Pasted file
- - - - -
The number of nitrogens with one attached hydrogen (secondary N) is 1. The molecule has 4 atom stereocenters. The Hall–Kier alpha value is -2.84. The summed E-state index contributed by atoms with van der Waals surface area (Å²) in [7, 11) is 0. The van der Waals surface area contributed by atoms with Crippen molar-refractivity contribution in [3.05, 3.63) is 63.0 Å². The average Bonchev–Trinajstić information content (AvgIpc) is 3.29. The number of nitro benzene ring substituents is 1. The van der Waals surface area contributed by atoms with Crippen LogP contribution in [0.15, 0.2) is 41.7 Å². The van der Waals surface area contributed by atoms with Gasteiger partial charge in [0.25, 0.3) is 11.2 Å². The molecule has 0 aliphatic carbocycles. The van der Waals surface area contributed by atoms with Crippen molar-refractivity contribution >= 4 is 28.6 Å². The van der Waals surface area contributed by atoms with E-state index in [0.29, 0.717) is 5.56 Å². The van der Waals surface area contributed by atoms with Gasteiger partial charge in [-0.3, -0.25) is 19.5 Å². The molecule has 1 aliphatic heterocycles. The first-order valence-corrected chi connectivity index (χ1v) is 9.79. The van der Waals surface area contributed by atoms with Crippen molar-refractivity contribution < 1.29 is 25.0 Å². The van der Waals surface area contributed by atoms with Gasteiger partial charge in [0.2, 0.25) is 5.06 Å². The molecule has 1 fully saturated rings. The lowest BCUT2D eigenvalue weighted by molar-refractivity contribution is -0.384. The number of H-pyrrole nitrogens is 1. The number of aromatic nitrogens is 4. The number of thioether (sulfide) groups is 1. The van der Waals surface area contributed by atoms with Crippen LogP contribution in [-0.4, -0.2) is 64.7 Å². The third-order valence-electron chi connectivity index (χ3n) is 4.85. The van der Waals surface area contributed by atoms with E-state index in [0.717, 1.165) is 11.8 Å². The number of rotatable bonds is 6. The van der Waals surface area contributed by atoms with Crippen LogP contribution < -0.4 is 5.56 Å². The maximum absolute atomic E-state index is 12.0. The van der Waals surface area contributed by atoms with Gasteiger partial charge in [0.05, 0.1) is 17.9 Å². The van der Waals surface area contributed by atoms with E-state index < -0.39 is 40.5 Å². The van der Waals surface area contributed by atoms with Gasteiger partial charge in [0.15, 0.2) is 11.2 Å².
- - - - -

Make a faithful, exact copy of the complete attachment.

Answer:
The number of nitrogens with one attached hydrogen (secondary N) is 1. The molecule has 4 atom stereocenters. The Hall–Kier alpha value is -2.84. The summed E-state index contributed by atoms with van der Waals surface area (Å²) in [7, 11) is 0. The van der Waals surface area contributed by atoms with Crippen molar-refractivity contribution in [3.05, 3.63) is 63.0 Å². The average Bonchev–Trinajstić information content (AvgIpc) is 3.29. The number of nitro benzene ring substituents is 1. The van der Waals surface area contributed by atoms with Crippen LogP contribution in [0.15, 0.2) is 41.7 Å². The van der Waals surface area contributed by atoms with Gasteiger partial charge in [0.25, 0.3) is 11.2 Å². The molecule has 0 aliphatic carbocycles. The van der Waals surface area contributed by atoms with Crippen molar-refractivity contribution >= 4 is 28.6 Å². The van der Waals surface area contributed by atoms with E-state index in [0.29, 0.717) is 5.56 Å². The van der Waals surface area contributed by atoms with Gasteiger partial charge in [-0.3, -0.25) is 19.5 Å². The molecule has 1 aliphatic heterocycles. The first-order valence-corrected chi connectivity index (χ1v) is 9.79. The van der Waals surface area contributed by atoms with Crippen molar-refractivity contribution < 1.29 is 25.0 Å². The van der Waals surface area contributed by atoms with Gasteiger partial charge in [0.2, 0.25) is 5.06 Å². The molecule has 1 fully saturated rings. The lowest BCUT2D eigenvalue weighted by molar-refractivity contribution is -0.384. The number of H-pyrrole nitrogens is 1. The number of aromatic nitrogens is 4. The number of thioether (sulfide) groups is 1. The van der Waals surface area contributed by atoms with Crippen LogP contribution in [-0.4, -0.2) is 64.7 Å². The third-order valence-electron chi connectivity index (χ3n) is 4.85. The van der Waals surface area contributed by atoms with E-state index in [0.717, 1.165) is 11.8 Å². The number of rotatable bonds is 6. The van der Waals surface area contributed by atoms with Crippen LogP contribution < -0.4 is 5.56 Å². The maximum absolute atomic E-state index is 12.0. The van der Waals surface area contributed by atoms with Gasteiger partial charge in [0.05, 0.1) is 17.9 Å². The van der Waals surface area contributed by atoms with E-state index < -0.39 is 40.5 Å². The van der Waals surface area contributed by atoms with Gasteiger partial charge in [0.15, 0.2) is 11.2 Å².